Kunkel v. Stockwell, 887 F. Supp. 215 (E.D. Mo. 1995)

U.S. District Court for the Eastern District of Missouri - 887 F. Supp. 215 (E.D. Mo. 1995)
May 11, 1995

887 F. Supp. 215 (1995)

Dale W. KUNKEL, Plaintiff,
Glen STOCKWELL and Hans Gregor, Defendants.

No. 4:93CV02325 GFG.

United States District Court, E.D. Missouri, Eastern Division.

May 11, 1995.

*216 Dale W. Kunkel, Mineral Point, MO, plaintiff pro se and Mark L. Floyd, Walter L. Floyd, Inc., St. Louis, MO, for plaintiff.

Orval E. Jones, Asst. Atty. Gen., Jefferson City, MO and Paul M. Rauschenbach, Asst. Atty. Gen., St. Louis, MO, for defendants.


GUNN, District Judge.

This matter is before the Court on defendants' motions for summary judgment. Documents ## 17, 20, 24.

Plaintiff Dale W. Kunkel, a Missouri prisoner confined at the Potosi Correctional Center (PCC), commenced this 42 U.S.C. ยง 1983 action against Glen Stockwell, a sergeant at PCC and Hans Gregor, a corrections officer at PCC, alleging that defendants violated his Eighth Amendment rights by failing to protect him from an assault by inmate Vincent Hines. Kunkel sued defendants in their individual and official capacities and sought relief in the form of monetary damages only. Document # 22.[1]

Kunkel alleged that Hines assaulted him twice within a span of a few days in 1992, while Kunkel was working in the Housing Unit 2 of the Administrative Segregation Unit. Hines was charged with violating the prison rule against assaulting fellow inmates following both incidents. Kunkel alleged that on January 5, 1993, he was removed from his cell, his hands were cuffed behind his back, and he was transported by Stockwell to the prison medical unit along with Hines, who also had his hands cuffed behind his back. Id. at 2-3. Kunkel asserted that on the way to the medical unit Hines threatened Kunkel and that Stockwell witnessed the threats. Id. at 3. Upon entering the medical unit, Hines and Kunkel were locked *217 in a room together to await dental treatment. Id.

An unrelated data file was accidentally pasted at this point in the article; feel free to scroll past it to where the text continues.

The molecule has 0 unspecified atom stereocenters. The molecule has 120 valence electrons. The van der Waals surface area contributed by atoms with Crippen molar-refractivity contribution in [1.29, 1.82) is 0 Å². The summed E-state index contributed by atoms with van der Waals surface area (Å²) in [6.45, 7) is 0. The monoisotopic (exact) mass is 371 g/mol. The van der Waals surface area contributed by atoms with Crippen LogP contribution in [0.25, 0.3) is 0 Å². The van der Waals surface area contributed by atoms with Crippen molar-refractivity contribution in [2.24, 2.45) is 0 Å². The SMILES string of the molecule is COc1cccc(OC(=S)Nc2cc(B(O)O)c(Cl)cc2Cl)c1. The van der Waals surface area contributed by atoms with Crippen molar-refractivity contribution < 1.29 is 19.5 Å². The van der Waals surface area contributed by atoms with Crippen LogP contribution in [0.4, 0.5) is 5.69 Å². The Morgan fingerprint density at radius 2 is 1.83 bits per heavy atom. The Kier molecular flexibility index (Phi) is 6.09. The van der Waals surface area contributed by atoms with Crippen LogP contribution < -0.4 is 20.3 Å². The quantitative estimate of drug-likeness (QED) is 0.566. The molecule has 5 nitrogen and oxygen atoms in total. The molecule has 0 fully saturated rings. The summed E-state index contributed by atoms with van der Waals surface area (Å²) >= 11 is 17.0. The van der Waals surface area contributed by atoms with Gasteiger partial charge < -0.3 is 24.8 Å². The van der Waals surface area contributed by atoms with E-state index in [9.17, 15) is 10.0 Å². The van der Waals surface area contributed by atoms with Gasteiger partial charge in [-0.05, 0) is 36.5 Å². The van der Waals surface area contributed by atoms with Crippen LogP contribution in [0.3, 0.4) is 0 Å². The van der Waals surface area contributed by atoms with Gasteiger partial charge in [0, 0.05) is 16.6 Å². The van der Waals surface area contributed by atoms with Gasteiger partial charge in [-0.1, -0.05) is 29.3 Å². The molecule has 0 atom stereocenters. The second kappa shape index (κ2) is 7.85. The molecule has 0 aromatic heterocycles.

Kunkel claimed Hines continued to threaten him and suggested that they go into the restroom area to fight. Gregor then entered the cell, ordered Hines out of the restroom and told the two inmates that if they were going to fight they should do so where the guards could watch. Id. at 3. Kunkel alleged that while defendants were watching from the nursing station, Hines slipped his handcuffs under his feet to the front of his body and attacked Kunkel with the handcuffs, hitting him in the head, neck, back and shoulders, and kicking him in the knee, stomach, and chest area. Id. at 4. Kunkel asserted that Stockwell knew that Hines had previously assaulted him and that both defendants were aware of the verbal threats made by Hines which immediately preceded the assault. Id. Kunkel asserted that defendants knew that Hines presented a substantial risk to his personal safety, that placing him in the same cell with Hines evidenced deliberate indifference to his health and safety and that defendants failed to take reasonable measures to abate the risk. Id.

After taking Kunkel's deposition, defendants moved for summary judgment. Defendants argue that Kunkel failed to produce sufficient evidence to create a genuine issue of fact on whether they were deliberately indifferent to the risk Hines presented to Kunkel's personal safety and that Kunkel's claim fails as a matter of law. Defendants further contend that they acted reasonably under the circumstances. Documents ## 20, 24, 25. Kunkel argues that he has produced sufficient evidence through his deposition testimony to create a genuine issue of material fact as to whether Stockwell and Gregor knew of and disregarded the substantial risk Hines presented to his personal safety.